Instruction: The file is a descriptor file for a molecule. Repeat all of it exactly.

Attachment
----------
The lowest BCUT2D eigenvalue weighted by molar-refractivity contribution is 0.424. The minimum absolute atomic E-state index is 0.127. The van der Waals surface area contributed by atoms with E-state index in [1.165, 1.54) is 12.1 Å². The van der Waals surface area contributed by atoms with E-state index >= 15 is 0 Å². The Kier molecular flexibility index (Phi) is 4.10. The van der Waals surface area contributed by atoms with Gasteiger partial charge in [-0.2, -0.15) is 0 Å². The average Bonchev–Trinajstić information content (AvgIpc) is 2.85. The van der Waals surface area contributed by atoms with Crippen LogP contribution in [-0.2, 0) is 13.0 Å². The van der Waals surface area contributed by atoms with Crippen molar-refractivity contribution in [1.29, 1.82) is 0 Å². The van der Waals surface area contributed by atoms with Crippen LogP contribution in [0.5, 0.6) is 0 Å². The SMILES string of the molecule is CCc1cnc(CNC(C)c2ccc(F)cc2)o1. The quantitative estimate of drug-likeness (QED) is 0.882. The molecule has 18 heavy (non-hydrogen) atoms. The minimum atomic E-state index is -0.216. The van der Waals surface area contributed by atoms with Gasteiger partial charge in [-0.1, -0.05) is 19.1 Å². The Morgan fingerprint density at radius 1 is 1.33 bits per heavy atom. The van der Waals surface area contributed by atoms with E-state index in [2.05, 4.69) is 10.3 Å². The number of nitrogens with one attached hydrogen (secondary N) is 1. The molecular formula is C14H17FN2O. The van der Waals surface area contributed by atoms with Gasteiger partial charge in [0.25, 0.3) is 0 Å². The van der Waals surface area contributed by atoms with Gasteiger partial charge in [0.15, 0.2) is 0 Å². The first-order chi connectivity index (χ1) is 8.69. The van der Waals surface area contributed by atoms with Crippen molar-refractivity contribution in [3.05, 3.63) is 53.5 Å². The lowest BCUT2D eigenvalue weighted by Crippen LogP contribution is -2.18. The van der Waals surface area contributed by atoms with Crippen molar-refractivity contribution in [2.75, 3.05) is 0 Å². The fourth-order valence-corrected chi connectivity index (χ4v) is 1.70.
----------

The lowest BCUT2D eigenvalue weighted by molar-refractivity contribution is 0.424. The minimum absolute atomic E-state index is 0.127. The van der Waals surface area contributed by atoms with E-state index in [1.165, 1.54) is 12.1 Å². The van der Waals surface area contributed by atoms with E-state index >= 15 is 0 Å². The Kier molecular flexibility index (Phi) is 4.10. The van der Waals surface area contributed by atoms with Gasteiger partial charge in [-0.2, -0.15) is 0 Å². The average Bonchev–Trinajstić information content (AvgIpc) is 2.85. The van der Waals surface area contributed by atoms with Crippen LogP contribution in [-0.2, 0) is 13.0 Å². The van der Waals surface area contributed by atoms with Crippen molar-refractivity contribution in [1.29, 1.82) is 0 Å². The van der Waals surface area contributed by atoms with Crippen LogP contribution in [0.5, 0.6) is 0 Å². The SMILES string of the molecule is CCc1cnc(CNC(C)c2ccc(F)cc2)o1. The quantitative estimate of drug-likeness (QED) is 0.882. The molecule has 18 heavy (non-hydrogen) atoms. The minimum atomic E-state index is -0.216. The van der Waals surface area contributed by atoms with Gasteiger partial charge in [-0.1, -0.05) is 19.1 Å². The Morgan fingerprint density at radius 1 is 1.33 bits per heavy atom. The van der Waals surface area contributed by atoms with E-state index in [2.05, 4.69) is 10.3 Å². The number of nitrogens with one attached hydrogen (secondary N) is 1. The molecular formula is C14H17FN2O. The van der Waals surface area contributed by atoms with Gasteiger partial charge in [0.25, 0.3) is 0 Å². The van der Waals surface area contributed by atoms with Gasteiger partial charge in [0.15, 0.2) is 0 Å². The first-order chi connectivity index (χ1) is 8.69. The van der Waals surface area contributed by atoms with Crippen molar-refractivity contribution in [3.05, 3.63) is 53.5 Å². The lowest BCUT2D eigenvalue weighted by Crippen LogP contribution is -2.18. The van der Waals surface area contributed by atoms with Crippen molar-refractivity contribution in [2.75, 3.05) is 0 Å². The fourth-order valence-corrected chi connectivity index (χ4v) is 1.70.